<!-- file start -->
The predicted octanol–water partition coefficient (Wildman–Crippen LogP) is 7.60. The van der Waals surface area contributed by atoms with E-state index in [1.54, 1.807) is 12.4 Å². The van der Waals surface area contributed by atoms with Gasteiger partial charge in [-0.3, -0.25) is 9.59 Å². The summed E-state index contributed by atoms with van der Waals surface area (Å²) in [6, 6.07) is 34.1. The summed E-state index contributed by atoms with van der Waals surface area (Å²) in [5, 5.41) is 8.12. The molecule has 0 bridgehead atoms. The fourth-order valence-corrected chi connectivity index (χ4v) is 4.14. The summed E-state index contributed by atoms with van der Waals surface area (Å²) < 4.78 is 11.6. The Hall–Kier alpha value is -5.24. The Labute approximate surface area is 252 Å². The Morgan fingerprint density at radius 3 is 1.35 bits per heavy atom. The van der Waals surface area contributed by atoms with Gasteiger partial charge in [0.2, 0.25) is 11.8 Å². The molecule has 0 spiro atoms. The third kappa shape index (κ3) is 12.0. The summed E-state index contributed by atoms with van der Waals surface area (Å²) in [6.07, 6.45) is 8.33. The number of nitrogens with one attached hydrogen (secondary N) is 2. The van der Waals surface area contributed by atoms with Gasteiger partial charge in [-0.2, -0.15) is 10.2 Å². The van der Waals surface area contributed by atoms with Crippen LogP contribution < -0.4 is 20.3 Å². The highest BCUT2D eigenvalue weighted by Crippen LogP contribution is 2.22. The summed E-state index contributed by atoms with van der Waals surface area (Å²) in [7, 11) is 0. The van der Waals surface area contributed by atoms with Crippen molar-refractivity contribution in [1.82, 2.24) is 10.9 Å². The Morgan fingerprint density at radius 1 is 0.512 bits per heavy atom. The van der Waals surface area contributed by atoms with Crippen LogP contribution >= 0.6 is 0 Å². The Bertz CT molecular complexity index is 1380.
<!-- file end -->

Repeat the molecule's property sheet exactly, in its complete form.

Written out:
The predicted octanol–water partition coefficient (Wildman–Crippen LogP) is 7.60. The van der Waals surface area contributed by atoms with E-state index in [1.54, 1.807) is 12.4 Å². The van der Waals surface area contributed by atoms with Gasteiger partial charge in [-0.3, -0.25) is 9.59 Å². The summed E-state index contributed by atoms with van der Waals surface area (Å²) in [6, 6.07) is 34.1. The summed E-state index contributed by atoms with van der Waals surface area (Å²) in [5, 5.41) is 8.12. The molecule has 0 bridgehead atoms. The fourth-order valence-corrected chi connectivity index (χ4v) is 4.14. The summed E-state index contributed by atoms with van der Waals surface area (Å²) < 4.78 is 11.6. The Hall–Kier alpha value is -5.24. The Labute approximate surface area is 252 Å². The Morgan fingerprint density at radius 3 is 1.35 bits per heavy atom. The van der Waals surface area contributed by atoms with Gasteiger partial charge in [0.2, 0.25) is 11.8 Å². The molecule has 0 spiro atoms. The third kappa shape index (κ3) is 12.0. The summed E-state index contributed by atoms with van der Waals surface area (Å²) in [6.07, 6.45) is 8.33. The number of nitrogens with one attached hydrogen (secondary N) is 2. The van der Waals surface area contributed by atoms with Gasteiger partial charge in [-0.2, -0.15) is 10.2 Å². The van der Waals surface area contributed by atoms with Crippen LogP contribution < -0.4 is 20.3 Å². The highest BCUT2D eigenvalue weighted by Crippen LogP contribution is 2.22. The summed E-state index contributed by atoms with van der Waals surface area (Å²) in [7, 11) is 0. The van der Waals surface area contributed by atoms with Crippen molar-refractivity contribution in [1.82, 2.24) is 10.9 Å². The Morgan fingerprint density at radius 1 is 0.512 bits per heavy atom. The van der Waals surface area contributed by atoms with Crippen LogP contribution >= 0.6 is 0 Å². The Bertz CT molecular complexity index is 1380.